Quasi-Medical Use of Opium




Pages: 19 to 23
Creation Date: 1953/01/01

Quasi-Medical Use of Opium

This paper deals primarily with the quasi-medical use of opium on the sub-continent which now comprises India, Pakistan, Burma and the French and Portuguese 1 settlements in India, It first deals with the practice of the eating of opium, and presents opposing views as well as the official attitude in the past on this subject. Secondly, it gives the present stand on this question as taken by the various governments directly interested. Thirdly, it gives statistics of consumption of raw opium with a view to indicating the magnitude of the problem.


The eating of opium has been regarded primarily as a matter of domestic concern, and up to now has not been directly covered by the International Opium Conventions. However, this practice was the subject of considerable discussion in the past whenever the question of the limitation of opium to medical and scientific needs was considered by international bodies.

The usefulness of opium in medical treatment is well-known.2The quantities of opium used for purely medical purposes in the recognized indigenous systems of medicine in India (e.g., the Ayurvedic and Tibbi systems) are very small. However, opium is frequently prescribed by unqualified persons, such as peddlers and shopkeepers who, because of its easy accessibility and because of its well-known property of relieving pain and bowel conditions, advocate its use indiscriminately in a large variety of common ailments.3

"Eating-opium" is combined with spices, amber, aloes, cochineal, musk, etc.; at times rice or similar substances are added.4On the sub-continent the practice was, and still is, either to pound the drug, mix it with water and drink it or to take it in the form of a pill. Generally, opium obtained from the excise shops is consumed in. the crude form, but not infrequently it is mixed with other ingredients such as saffron, musk, sugar, etc.

1. Importation of raw opium into Portuguese settlements was exclusively for medical purposes.

2. "The most important use medically for opium, in place of the pure alkaloids, is for the effects on the gastro-intestinal tract. As elsewhere, the predominant action is that of the morphine content, since the anti-spasmodic effect of benzylisoquinoline alkaloids is relatively small. It delays the emptying time of the stomach and alters peristalsis in the small and large intestine by producing marked muscle spasm. In this way opium finds a great use in the treatment of diarrhoea of many etiologies, especially in the severe dysenteries... Because of its power of dilating the vessels of the skin opium tends to increase the sweat and is therefore useful in minor infections, such as colds, grippe, muscular rheumatism, and the like." (United States Dispensatory; Osol-Farrar, 24th Edition, 1947, p. 790).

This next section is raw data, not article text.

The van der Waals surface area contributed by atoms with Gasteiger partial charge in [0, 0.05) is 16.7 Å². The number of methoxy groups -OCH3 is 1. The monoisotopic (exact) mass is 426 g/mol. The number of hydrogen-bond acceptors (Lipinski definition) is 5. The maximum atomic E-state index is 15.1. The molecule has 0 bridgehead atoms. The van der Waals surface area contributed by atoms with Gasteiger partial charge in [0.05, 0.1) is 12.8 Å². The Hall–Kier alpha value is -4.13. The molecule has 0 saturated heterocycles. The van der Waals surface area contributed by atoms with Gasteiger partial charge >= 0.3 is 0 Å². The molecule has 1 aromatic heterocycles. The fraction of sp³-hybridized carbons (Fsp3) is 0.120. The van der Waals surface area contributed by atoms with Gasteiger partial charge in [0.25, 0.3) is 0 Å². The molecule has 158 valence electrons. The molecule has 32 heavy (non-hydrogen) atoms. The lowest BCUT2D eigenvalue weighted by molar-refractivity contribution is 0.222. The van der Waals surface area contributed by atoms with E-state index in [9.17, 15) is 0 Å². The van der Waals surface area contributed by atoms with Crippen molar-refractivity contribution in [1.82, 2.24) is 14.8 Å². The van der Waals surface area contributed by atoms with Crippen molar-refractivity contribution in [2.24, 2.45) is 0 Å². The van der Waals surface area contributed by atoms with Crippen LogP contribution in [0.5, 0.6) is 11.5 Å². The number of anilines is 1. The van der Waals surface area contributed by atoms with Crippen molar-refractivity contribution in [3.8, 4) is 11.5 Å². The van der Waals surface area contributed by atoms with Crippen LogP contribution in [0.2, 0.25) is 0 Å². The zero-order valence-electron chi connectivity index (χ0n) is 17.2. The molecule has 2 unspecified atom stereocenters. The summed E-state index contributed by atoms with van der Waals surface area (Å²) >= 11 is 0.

3. R. N. Chopra, "The Present Position of the Opium Habit in India", in the Indian Journal of Medical Research, Vol. XVI, No. 2, 1928; p. 403.

4. T. J. Addens, " The Distribution of Opium Cultivation and the Trade in Opium", 1939, p. 37.

Opium-eating is a traditional practice that has existed on the sub-continent for centuries, and in moderate quantities it has been regarded, and continues to be regarded in backward areas, as a useful remedy or preventive for fevers and other illnesses. According to Addens, 5 eating-opium is a household medicine par excellence, andis used in case of diarrhoea, dysentery, cold shivers, fits of fever, asthma, chronic coughs, rheumatism, diabetes and abdominal and other body pains. 'It is, according to the same authority, a preventive remedy against malaria, especially in swampy districts.

On the other hand, modern science and medicine have raised considerable doubts as to the actual value of opium taken in the traditional way, as has been claimed. An Indian authority states, with reference to the view that the "anarcotine" or narcotine content of opium is beneficial for malaria, that "we have tried this alkaloid in a number of cases but found no clinical or experimental evidence forthcoming to support the claim that it possesses any marked anti-malarial action". 6 Similar doubt is raised with regard to the function of' opium in averting fatigue or in. increasing the capacity for work, or in keeping off: damp and cold. 6 This authority points out that there is, nevertheless, a wide-spread belief among the people in the efficacy of opium against all sorts of illnesses, and they use it either on their own initiative or on the advice of unqualified persons. This belief is buttressed by the age-old and wide-spread prejudice which still exists against Western medicine.

The Health Committee of the League of Nations felt that solely from the medical and health points of view, medical use of opium should be considered the only legitimate use and that all non-medical use should be recognized as abuse. Furthermore, in the opinion of doctors the use of opium as a stimulant could not be. considered as legitimate even in tropical countries. The British representative made a reservation in regard to the use of opium in Eastern countries.

5. T. J. Addens, ibid.,p. 106, paragraph 11.

6. R. N. Chopra, ibid.,pp. 403-406